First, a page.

Food production in the UK has doubled in the last 40 years. Since the Second World War the intensification of farming has diminished the variety of habitats within ecosystems and reduced species diversity.

Direct impacts

  • removal of hedgerows and grubbing out woodland
  • switch from spring to autumn sowing, reducing food and habitat for many species.
  • creating monocultures, for example replacing natural meadows with cereal crops or grass for silage
  • filling in ponds and draining marsh and other wetland
  • over-grazing of land, for example upland areas by sheep, thereby preventing regeneration of woodland.
  • Increased use of pesticides and inorganic fertilisers
  • absence of crop rotation and lack of intercropping or undersowing.

Case study: Southern Marsh-orchid

The Southern Marsh-orchid is a native orchid common to waterlogged neutral chalk soils typical of fens and marshes.

Southern marsh-orchids
Southern marsh orchids by Nigel Jones / CC-BY

Extensive development of land and the draining of wetlands has led to a dramatic decline of the southern marsh orchid. However is more recent years it has stared to make a come back particularly in wet meadows such as areas of set aside.


Basic nutrients are necessary for the growth of plants. If certain nutrients become too prolific some plant species develop especially well and can soon dominate a water body. Phosphate and nitrate are two such nutrients and these have arisen mainly from run-off from agricultural land where chemical fertilisers have been added. Other sources are possible but these have been the main culprits leading to eutrophication the increase in nutrient levels of water.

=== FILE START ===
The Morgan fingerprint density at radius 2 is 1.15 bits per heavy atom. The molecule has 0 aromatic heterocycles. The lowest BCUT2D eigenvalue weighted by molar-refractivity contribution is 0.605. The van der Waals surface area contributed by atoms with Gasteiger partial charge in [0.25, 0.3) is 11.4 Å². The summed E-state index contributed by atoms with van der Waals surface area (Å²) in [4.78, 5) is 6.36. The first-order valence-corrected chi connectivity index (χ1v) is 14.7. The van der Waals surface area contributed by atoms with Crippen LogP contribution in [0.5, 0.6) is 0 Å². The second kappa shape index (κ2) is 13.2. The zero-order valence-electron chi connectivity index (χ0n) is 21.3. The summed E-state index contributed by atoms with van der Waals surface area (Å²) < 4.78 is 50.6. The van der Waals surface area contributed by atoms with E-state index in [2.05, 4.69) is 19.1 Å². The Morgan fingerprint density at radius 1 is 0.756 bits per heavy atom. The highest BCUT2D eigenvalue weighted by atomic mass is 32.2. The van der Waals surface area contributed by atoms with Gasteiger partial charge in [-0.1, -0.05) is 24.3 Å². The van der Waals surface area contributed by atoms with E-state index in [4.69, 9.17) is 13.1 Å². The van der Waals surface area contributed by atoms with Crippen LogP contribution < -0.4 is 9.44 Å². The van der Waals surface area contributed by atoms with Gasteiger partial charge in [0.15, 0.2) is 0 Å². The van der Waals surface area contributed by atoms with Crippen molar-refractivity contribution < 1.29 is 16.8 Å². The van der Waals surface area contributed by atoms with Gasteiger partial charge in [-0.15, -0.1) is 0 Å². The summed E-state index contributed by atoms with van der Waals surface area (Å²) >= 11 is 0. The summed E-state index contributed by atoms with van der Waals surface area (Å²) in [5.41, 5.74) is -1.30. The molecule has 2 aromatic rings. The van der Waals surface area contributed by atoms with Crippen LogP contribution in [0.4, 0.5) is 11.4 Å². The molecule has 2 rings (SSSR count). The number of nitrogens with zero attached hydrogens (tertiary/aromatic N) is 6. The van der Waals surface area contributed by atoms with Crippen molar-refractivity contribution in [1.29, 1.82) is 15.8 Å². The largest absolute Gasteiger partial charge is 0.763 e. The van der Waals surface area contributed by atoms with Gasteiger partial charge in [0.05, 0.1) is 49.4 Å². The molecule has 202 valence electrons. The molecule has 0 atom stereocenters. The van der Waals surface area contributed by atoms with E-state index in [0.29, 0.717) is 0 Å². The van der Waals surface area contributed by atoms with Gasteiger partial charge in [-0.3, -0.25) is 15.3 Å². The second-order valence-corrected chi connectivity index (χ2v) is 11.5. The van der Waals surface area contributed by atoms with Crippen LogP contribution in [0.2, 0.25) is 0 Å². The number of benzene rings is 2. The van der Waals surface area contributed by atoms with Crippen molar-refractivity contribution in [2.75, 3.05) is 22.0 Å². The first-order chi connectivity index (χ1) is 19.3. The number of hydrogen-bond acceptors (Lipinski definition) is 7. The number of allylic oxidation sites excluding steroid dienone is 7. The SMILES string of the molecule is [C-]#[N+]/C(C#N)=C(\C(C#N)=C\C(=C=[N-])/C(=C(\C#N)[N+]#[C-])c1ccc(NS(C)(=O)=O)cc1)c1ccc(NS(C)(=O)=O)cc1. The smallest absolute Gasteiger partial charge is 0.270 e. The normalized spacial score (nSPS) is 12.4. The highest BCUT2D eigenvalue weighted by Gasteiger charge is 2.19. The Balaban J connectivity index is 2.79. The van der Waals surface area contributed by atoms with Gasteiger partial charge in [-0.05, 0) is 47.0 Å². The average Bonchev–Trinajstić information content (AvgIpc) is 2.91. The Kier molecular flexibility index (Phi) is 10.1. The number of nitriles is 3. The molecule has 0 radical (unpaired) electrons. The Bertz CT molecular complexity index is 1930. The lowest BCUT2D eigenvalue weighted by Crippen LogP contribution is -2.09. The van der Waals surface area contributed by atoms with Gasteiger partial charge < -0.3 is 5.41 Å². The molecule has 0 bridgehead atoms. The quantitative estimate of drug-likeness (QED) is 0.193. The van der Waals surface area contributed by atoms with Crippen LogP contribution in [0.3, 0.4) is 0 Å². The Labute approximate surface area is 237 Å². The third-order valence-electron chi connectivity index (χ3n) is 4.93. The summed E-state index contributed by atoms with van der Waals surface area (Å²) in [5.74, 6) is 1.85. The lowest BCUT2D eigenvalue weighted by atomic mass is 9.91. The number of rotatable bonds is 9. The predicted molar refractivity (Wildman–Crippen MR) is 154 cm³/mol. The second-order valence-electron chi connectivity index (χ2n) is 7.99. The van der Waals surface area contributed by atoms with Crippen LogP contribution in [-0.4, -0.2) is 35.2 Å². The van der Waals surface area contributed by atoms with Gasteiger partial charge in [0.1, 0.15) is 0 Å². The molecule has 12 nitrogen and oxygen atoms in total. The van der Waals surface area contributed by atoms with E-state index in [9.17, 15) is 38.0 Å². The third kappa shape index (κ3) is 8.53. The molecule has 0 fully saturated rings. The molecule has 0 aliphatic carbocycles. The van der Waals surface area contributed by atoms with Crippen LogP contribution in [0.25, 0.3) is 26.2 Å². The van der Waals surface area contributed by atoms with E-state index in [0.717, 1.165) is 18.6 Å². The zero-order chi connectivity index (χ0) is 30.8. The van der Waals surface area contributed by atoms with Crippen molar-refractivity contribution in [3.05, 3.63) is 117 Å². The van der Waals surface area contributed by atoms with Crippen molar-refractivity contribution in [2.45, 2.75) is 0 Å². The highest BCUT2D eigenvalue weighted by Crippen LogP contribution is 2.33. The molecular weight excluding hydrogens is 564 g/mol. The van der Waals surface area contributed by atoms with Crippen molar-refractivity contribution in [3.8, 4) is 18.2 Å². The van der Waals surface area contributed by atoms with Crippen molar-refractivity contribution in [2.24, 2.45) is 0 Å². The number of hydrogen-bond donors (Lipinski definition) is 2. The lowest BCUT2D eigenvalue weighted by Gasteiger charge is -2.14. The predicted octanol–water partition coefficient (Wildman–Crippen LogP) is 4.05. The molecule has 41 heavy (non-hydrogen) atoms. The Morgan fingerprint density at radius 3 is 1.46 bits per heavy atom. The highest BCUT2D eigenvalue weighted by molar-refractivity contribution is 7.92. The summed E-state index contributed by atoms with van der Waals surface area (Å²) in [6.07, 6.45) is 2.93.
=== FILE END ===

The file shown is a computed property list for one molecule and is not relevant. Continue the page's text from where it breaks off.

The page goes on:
Eutrophication is can be dealt with by a) treating the symptoms and b) removing the causes.

Case study: Slapton Ley

Algal blooms are weather dependent as light is a limiting factor for the photosynthesis of algae. Water quality improved in 2012-13 due to the poor weather conditions – lower light intensity and increased rainfall means water is flushed through the outflow at Torcross – but summer 2014 saw severe toxic algal blooms. Severe rainfall events cause problems with diffuse leaching of nitrates in soil.

Slapton Ley
Slapton Ley by Jim Linwood / CC-BY..

Leaching from farm land is difficult to control but the reserve has been involved in several projects to work on this including EU funded Cycleau project looking at problems with land management in river catchments, and also Catchment Sensitive Farming.

More information on monitoring water pollution using invertebrate indicator species can be found at the Nuffield foundation.

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